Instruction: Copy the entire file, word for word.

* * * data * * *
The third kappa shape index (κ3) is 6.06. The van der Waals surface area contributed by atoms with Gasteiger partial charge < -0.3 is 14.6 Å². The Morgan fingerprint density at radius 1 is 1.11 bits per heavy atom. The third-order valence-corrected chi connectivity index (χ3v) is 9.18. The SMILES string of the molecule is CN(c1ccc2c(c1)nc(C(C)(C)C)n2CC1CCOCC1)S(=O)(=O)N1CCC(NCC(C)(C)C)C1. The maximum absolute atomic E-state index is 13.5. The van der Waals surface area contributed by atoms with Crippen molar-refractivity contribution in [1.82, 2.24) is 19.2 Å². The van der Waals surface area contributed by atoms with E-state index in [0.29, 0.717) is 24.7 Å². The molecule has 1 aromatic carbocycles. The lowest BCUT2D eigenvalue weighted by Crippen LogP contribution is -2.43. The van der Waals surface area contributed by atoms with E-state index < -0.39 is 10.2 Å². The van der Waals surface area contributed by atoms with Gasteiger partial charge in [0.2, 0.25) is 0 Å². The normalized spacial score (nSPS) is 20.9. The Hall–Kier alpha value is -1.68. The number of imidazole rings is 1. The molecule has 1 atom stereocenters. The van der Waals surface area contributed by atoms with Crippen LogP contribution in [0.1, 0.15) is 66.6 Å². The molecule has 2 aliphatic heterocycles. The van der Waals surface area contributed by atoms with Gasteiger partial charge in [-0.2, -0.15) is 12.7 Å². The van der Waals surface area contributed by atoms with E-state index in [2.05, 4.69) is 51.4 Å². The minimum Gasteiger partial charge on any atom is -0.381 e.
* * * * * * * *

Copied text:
The third kappa shape index (κ3) is 6.06. The van der Waals surface area contributed by atoms with Gasteiger partial charge < -0.3 is 14.6 Å². The Morgan fingerprint density at radius 1 is 1.11 bits per heavy atom. The third-order valence-corrected chi connectivity index (χ3v) is 9.18. The SMILES string of the molecule is CN(c1ccc2c(c1)nc(C(C)(C)C)n2CC1CCOCC1)S(=O)(=O)N1CCC(NCC(C)(C)C)C1. The maximum absolute atomic E-state index is 13.5. The van der Waals surface area contributed by atoms with Crippen molar-refractivity contribution in [1.82, 2.24) is 19.2 Å². The van der Waals surface area contributed by atoms with E-state index in [0.29, 0.717) is 24.7 Å². The molecule has 1 aromatic carbocycles. The lowest BCUT2D eigenvalue weighted by Crippen LogP contribution is -2.43. The van der Waals surface area contributed by atoms with E-state index < -0.39 is 10.2 Å². The van der Waals surface area contributed by atoms with Gasteiger partial charge in [0.2, 0.25) is 0 Å². The normalized spacial score (nSPS) is 20.9. The Hall–Kier alpha value is -1.68. The number of imidazole rings is 1. The molecule has 1 atom stereocenters. The van der Waals surface area contributed by atoms with Crippen LogP contribution in [0.1, 0.15) is 66.6 Å². The molecule has 2 aliphatic heterocycles. The van der Waals surface area contributed by atoms with Gasteiger partial charge in [-0.2, -0.15) is 12.7 Å². The van der Waals surface area contributed by atoms with E-state index in [2.05, 4.69) is 51.4 Å². The minimum Gasteiger partial charge on any atom is -0.381 e.